What we do know is many MUD's have had their playerbase cut in half or pretty much become dead. Why that has happened and why it's continuing to happen is also a unknown. We can only speculate using good logic that's it's likely because these MUD's have become stale, that other games have poached those players from other genres, and or the market has moved on to non-gaming due to real life reasons.

Overall, we know from actual data and actual facts that the gaming market overall is a multi-billion dollar one. We know users who at least play some form of game exist. There is someone to poach and bring over to a MUD genre game. We just don't have any solid data that actually says they would consider a text-based game over what they are playing today.

However, the chances of that happening is what I fear is hard because data shows us that many gamers are pretty much becoming the opposite of what our genre of game caters to. Things like mobile platforms for example are hard to play with MUD's. Other things like complex and new game systems are also not something easily digested by new players, and so much more including going from 2D/3D to completely text-based.

Does that mean there is not a pool of people you can target and swing on over? No, not at all. But to acquire those customers is not going to be cheap along with money into research to prove their is a market within a market that would play our genre is going to be difficult to justify. As most of us are doing this as hobbies for no money, it's going to be extremely hard to justify spending thousands of dollars to pull those gamers over unless you can get thousands of dollars of free PR from the top gaming sites who would write about you consistently.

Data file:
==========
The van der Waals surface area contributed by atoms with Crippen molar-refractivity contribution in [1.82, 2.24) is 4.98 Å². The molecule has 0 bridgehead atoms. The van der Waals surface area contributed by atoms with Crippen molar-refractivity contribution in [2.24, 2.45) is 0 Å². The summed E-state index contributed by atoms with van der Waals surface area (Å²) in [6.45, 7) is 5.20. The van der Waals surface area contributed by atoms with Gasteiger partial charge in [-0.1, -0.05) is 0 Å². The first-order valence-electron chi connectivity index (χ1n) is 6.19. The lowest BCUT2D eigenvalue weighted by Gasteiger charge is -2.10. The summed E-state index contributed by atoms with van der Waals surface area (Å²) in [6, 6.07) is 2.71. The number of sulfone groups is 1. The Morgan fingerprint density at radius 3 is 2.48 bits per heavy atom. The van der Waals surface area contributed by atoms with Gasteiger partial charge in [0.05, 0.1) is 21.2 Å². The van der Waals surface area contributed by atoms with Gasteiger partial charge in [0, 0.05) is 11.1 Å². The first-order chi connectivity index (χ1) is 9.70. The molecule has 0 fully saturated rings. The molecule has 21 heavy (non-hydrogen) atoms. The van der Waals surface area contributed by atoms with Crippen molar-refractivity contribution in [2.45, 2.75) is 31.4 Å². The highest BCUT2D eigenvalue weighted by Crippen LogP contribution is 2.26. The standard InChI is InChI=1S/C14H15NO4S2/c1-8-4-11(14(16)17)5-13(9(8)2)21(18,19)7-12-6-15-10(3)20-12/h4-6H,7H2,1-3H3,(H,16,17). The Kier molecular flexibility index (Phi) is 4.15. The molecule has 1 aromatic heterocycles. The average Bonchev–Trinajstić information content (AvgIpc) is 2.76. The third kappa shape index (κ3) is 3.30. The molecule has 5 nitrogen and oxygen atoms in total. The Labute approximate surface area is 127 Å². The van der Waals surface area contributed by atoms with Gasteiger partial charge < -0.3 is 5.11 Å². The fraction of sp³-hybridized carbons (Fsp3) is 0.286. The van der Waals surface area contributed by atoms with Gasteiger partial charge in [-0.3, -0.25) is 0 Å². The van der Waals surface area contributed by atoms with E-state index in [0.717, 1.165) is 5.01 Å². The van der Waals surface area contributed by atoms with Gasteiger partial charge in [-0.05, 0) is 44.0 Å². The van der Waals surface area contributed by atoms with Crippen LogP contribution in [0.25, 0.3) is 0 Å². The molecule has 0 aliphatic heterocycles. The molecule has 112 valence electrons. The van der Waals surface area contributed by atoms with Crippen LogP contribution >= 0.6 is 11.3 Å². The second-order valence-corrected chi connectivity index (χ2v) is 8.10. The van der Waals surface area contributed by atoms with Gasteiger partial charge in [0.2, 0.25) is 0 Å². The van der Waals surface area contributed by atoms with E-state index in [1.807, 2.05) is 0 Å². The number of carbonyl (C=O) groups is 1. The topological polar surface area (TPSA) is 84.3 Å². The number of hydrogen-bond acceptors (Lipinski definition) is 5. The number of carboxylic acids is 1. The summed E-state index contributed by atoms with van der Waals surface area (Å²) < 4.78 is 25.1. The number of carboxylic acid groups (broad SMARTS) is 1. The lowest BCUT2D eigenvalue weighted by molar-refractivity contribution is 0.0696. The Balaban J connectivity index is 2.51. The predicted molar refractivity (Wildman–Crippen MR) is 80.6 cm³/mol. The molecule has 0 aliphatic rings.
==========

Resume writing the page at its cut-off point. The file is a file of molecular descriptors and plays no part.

At the end of the day, I really do believe good games will always thrive no matter the weather. Maybe the only missing piece here is the fact there are very few good games and most of the MUD's are all playing the exact same way. I've heard Iron Realms has not really done a lot of advertising in the sense of paid advertising. Yet, they have a pretty good customer base. Maybe all we need is just better game designers making better games that will attract players too.
« Last Edit: May 11, 2017, 09:15:29 AM by Famine »
Veteran MUD Administrator & AAA Developer